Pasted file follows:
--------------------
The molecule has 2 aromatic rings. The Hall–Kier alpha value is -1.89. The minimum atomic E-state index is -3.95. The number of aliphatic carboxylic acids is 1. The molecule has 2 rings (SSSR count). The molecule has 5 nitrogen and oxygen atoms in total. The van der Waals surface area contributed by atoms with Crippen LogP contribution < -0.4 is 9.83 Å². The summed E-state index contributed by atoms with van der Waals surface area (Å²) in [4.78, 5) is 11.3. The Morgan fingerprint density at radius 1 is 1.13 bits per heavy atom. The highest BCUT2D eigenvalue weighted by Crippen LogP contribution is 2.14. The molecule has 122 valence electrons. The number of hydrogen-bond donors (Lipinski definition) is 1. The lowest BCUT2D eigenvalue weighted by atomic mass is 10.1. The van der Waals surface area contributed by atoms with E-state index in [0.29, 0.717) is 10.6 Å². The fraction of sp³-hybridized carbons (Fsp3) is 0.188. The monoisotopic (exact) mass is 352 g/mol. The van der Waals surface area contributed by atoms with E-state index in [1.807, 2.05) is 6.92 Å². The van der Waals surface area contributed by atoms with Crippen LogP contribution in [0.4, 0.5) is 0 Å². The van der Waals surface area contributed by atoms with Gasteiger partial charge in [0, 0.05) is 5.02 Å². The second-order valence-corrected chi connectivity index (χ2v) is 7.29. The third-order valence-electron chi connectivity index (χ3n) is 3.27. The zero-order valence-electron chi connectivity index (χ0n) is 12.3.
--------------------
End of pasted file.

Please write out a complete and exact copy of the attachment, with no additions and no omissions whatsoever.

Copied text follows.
The molecule has 2 aromatic rings. The Hall–Kier alpha value is -1.89. The minimum atomic E-state index is -3.95. The number of aliphatic carboxylic acids is 1. The molecule has 2 rings (SSSR count). The molecule has 5 nitrogen and oxygen atoms in total. The van der Waals surface area contributed by atoms with Crippen LogP contribution < -0.4 is 9.83 Å². The summed E-state index contributed by atoms with van der Waals surface area (Å²) in [4.78, 5) is 11.3. The Morgan fingerprint density at radius 1 is 1.13 bits per heavy atom. The highest BCUT2D eigenvalue weighted by Crippen LogP contribution is 2.14. The molecule has 122 valence electrons. The number of hydrogen-bond donors (Lipinski definition) is 1. The lowest BCUT2D eigenvalue weighted by atomic mass is 10.1. The van der Waals surface area contributed by atoms with E-state index in [0.29, 0.717) is 10.6 Å². The fraction of sp³-hybridized carbons (Fsp3) is 0.188. The monoisotopic (exact) mass is 352 g/mol. The van der Waals surface area contributed by atoms with E-state index in [1.807, 2.05) is 6.92 Å². The van der Waals surface area contributed by atoms with Crippen LogP contribution in [0.4, 0.5) is 0 Å². The van der Waals surface area contributed by atoms with Gasteiger partial charge in [0, 0.05) is 5.02 Å². The second-order valence-corrected chi connectivity index (χ2v) is 7.29. The third-order valence-electron chi connectivity index (χ3n) is 3.27. The zero-order valence-electron chi connectivity index (χ0n) is 12.3.